Chapter Twenty-One: The Gift

I buried him beside his favorite rock by his favorite river in his favorite woods in the whole, wide world.

I cried the entire time I buried him, a shocking, foreign cry unlike any sound I have ever made. It was a heavy sound; a sadness and grief so vast I couldn’t contain it within me. It was spilling over into the forest, which has remained respectfully silent since his death.

      I used a knife he made to carve into a rock: Kala. My whole world, gone. The cry stopped the moment I placed it over his grave, and I felt my spirit leave me. I had not stopped to notice her, spinning inside me, gathering her things as the fires grew hotter. I was focused on the sound and the dirt and my son, as colorless as the woods I tucked him into for the last time. I felt her leave through the top of my head, taking her cry with her as she flew up into the silent trees. A nighttime prayer from my childhood echoed in my empty insides in her absence.

      Now I lay me, down to sleep, I pray the Lord my soul to keep, if I should die before I wake…

      What happens to a soul trapped in a copy of the woods? What will happen to me?

      I didn’t leave that spot for days. I felt the hunger from a faraway place; instead of feeling sharp and real, it felt like I was watching someone else experience hunger. I wondered if I would die that way. I laid there, feeling nothing, scratching a single line into the rock beside his name each time the sun went down.

      The first sound since my spirit’s cry woke me. It was a faint, distant whimper from somewhere deep in the trees. As it grew closer and louder, becoming a mournful howl, my body did not react and my mind did not reel. When it was loud enough to know that it was behind me, I watched myself from the treetops, not even turning to see what it was. Maybe it will kill me, I heard myself thinking.

     It grew louder until it was right behind me, but I still didn’t turn my head. What my body finally reacted to was not the sound (which had become a frustrated, low growl), but the smell. The smell of blood sat me up, grabbed my chin in its hand, and slowly turned my head until my eyes met those of the giant gray wolf. Inches from my face, a young rabbit dangled limp in his mouth, its blood spilling over enormous fangs and onto the rock.

      Drip. Drip. Drip. Drip. Drip. THUMP.

     The wolf lowered its head, dropping the animal onto the rock, its velvety fur matted with blood. It released a final whimper before turning and running back into the woods.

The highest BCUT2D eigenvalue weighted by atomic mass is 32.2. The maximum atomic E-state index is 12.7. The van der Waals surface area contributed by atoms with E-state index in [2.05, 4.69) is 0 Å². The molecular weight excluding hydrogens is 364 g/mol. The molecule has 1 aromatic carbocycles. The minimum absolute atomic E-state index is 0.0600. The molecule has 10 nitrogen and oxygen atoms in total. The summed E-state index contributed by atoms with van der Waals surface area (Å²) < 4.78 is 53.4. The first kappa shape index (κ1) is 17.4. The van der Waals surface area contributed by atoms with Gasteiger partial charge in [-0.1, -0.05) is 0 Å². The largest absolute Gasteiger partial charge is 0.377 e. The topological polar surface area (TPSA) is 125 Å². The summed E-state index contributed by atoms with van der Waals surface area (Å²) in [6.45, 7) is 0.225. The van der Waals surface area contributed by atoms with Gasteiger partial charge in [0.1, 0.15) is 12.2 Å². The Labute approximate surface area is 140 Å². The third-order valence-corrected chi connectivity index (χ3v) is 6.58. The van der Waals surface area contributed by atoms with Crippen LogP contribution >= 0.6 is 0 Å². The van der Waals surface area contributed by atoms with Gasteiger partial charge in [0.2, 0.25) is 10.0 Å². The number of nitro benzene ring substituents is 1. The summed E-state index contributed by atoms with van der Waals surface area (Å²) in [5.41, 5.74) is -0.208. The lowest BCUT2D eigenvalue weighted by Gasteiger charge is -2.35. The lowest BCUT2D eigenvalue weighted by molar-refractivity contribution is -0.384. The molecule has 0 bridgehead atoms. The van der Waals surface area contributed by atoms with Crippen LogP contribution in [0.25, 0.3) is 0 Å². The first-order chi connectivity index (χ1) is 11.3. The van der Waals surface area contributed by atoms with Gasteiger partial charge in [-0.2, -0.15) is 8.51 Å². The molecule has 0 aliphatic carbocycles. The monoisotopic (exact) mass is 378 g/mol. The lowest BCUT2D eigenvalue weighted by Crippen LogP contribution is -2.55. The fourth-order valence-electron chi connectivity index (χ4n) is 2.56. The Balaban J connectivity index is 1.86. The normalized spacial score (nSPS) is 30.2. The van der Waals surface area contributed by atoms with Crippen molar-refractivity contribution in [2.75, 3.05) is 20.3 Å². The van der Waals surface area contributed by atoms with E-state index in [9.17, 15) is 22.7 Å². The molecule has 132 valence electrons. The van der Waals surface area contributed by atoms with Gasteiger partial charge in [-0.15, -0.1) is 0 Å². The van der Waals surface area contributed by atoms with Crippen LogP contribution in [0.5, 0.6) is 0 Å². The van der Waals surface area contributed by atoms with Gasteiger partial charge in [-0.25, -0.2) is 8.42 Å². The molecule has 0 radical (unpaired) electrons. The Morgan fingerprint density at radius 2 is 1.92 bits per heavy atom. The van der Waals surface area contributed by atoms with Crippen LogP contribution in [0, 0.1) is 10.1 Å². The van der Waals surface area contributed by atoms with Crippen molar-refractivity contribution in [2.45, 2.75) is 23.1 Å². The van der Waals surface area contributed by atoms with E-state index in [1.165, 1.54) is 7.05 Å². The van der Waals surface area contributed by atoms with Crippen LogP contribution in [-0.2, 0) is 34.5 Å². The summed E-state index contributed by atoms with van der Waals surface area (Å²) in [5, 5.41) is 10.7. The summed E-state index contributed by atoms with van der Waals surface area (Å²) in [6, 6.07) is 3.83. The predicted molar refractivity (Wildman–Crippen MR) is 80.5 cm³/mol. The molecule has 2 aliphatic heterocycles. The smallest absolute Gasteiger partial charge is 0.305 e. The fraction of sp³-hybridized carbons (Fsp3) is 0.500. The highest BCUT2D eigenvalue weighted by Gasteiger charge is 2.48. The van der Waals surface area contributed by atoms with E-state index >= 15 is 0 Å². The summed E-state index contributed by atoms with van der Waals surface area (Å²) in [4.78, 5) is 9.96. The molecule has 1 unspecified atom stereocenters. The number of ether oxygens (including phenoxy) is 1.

I borrowed the stillness of the sea to bury my son in these woods. I walked home on my hunger, back to the broken, colorless cabin where I once lived with him. I used his knife to skin the wolf’s gift, cooking it in what was left of our little kitchen and devouring it in minutes.

      The rhythmic tap of the cabin’s broken screen door, crooked and swaying with the wind, lulled me into a restless sleep. I woke through the night to the wolf’s cry, distant and howling at times and sharp with an anxious growl that seemed to be right outside the door at others. When the howling didn’t wake me, my own body did, shivering violently despite the warm August night. I finally relaxed into a deep dream.

 Kala was on the other end of the couch, his feet touching mine, the sunlight shining gold on his face through the window as he drew in his book. I watched in silence as the light dulled with the setting sun; I watched in silence as my son disappeared. Cold air whipped through the cabin, picking up force and speed until the windows shattered and the door flew off the hinges. It stopped as suddenly as it started, and Kala was gone. I lay frozen on the couch, staring out of the hole where the door used to be. Something caught my eye in the distance; a tiny, ribbon-like shape moving in the wind. As it moved quickly toward the cabin I began to see it much larger and more clearly. It was a gray blanket, suspended from the mouth of a giant black crow. It billowed through the doorway and spread out above me before slowly lowering onto my body. I lay motionless under the warmth of the soft blanket and watched the crow fly back out of the cabin.

      I woke this morning and sat up, still groggy from the dream. My stomach growled loudly as I scanned the room, quickly separating the real events from the dream. A soft, gray blanket was draped over Kala’s end of the couch. I stared at it, trying to remember if it was there when I went to sleep, and it began to move. It raised up slowly like a ghost and moved to the center of the floor before sliding off the body of the wolf as he yawned and stretched.